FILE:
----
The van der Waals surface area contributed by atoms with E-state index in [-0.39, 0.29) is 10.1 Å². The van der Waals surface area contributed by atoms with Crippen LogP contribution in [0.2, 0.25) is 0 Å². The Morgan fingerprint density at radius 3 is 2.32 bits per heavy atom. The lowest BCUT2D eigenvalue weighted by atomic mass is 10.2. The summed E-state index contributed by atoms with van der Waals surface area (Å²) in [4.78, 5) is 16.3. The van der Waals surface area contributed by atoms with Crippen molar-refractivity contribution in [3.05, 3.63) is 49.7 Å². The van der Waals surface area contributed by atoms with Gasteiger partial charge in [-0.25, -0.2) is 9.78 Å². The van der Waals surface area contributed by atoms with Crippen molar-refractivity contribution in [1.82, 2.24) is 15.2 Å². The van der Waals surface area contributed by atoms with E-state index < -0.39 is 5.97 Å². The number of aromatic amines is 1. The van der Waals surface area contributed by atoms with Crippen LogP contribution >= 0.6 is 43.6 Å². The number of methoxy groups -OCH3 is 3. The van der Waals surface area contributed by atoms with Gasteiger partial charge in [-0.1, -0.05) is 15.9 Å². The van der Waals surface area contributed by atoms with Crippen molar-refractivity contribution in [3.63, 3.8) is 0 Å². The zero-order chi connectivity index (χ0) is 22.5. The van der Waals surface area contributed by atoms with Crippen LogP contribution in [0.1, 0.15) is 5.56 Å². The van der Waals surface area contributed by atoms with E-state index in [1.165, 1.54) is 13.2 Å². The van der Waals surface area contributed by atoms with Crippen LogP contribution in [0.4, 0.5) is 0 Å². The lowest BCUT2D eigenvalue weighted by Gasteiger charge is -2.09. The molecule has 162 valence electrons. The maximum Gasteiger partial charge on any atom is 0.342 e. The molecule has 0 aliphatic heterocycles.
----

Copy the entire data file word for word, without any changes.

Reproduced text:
The van der Waals surface area contributed by atoms with E-state index in [-0.39, 0.29) is 10.1 Å². The van der Waals surface area contributed by atoms with Crippen LogP contribution in [0.2, 0.25) is 0 Å². The Morgan fingerprint density at radius 3 is 2.32 bits per heavy atom. The lowest BCUT2D eigenvalue weighted by atomic mass is 10.2. The summed E-state index contributed by atoms with van der Waals surface area (Å²) in [4.78, 5) is 16.3. The van der Waals surface area contributed by atoms with Crippen molar-refractivity contribution in [3.05, 3.63) is 49.7 Å². The van der Waals surface area contributed by atoms with Gasteiger partial charge in [-0.25, -0.2) is 9.78 Å². The van der Waals surface area contributed by atoms with Crippen molar-refractivity contribution in [1.82, 2.24) is 15.2 Å². The van der Waals surface area contributed by atoms with E-state index < -0.39 is 5.97 Å². The number of aromatic amines is 1. The van der Waals surface area contributed by atoms with Crippen LogP contribution >= 0.6 is 43.6 Å². The number of methoxy groups -OCH3 is 3. The van der Waals surface area contributed by atoms with Gasteiger partial charge in [-0.1, -0.05) is 15.9 Å². The van der Waals surface area contributed by atoms with Crippen molar-refractivity contribution in [3.63, 3.8) is 0 Å². The zero-order chi connectivity index (χ0) is 22.5. The van der Waals surface area contributed by atoms with Crippen LogP contribution in [0.1, 0.15) is 5.56 Å². The van der Waals surface area contributed by atoms with E-state index in [1.165, 1.54) is 13.2 Å². The van der Waals surface area contributed by atoms with Crippen LogP contribution in [0.4, 0.5) is 0 Å². The lowest BCUT2D eigenvalue weighted by Gasteiger charge is -2.09. The molecule has 162 valence electrons. The maximum Gasteiger partial charge on any atom is 0.342 e. The molecule has 0 aliphatic heterocycles.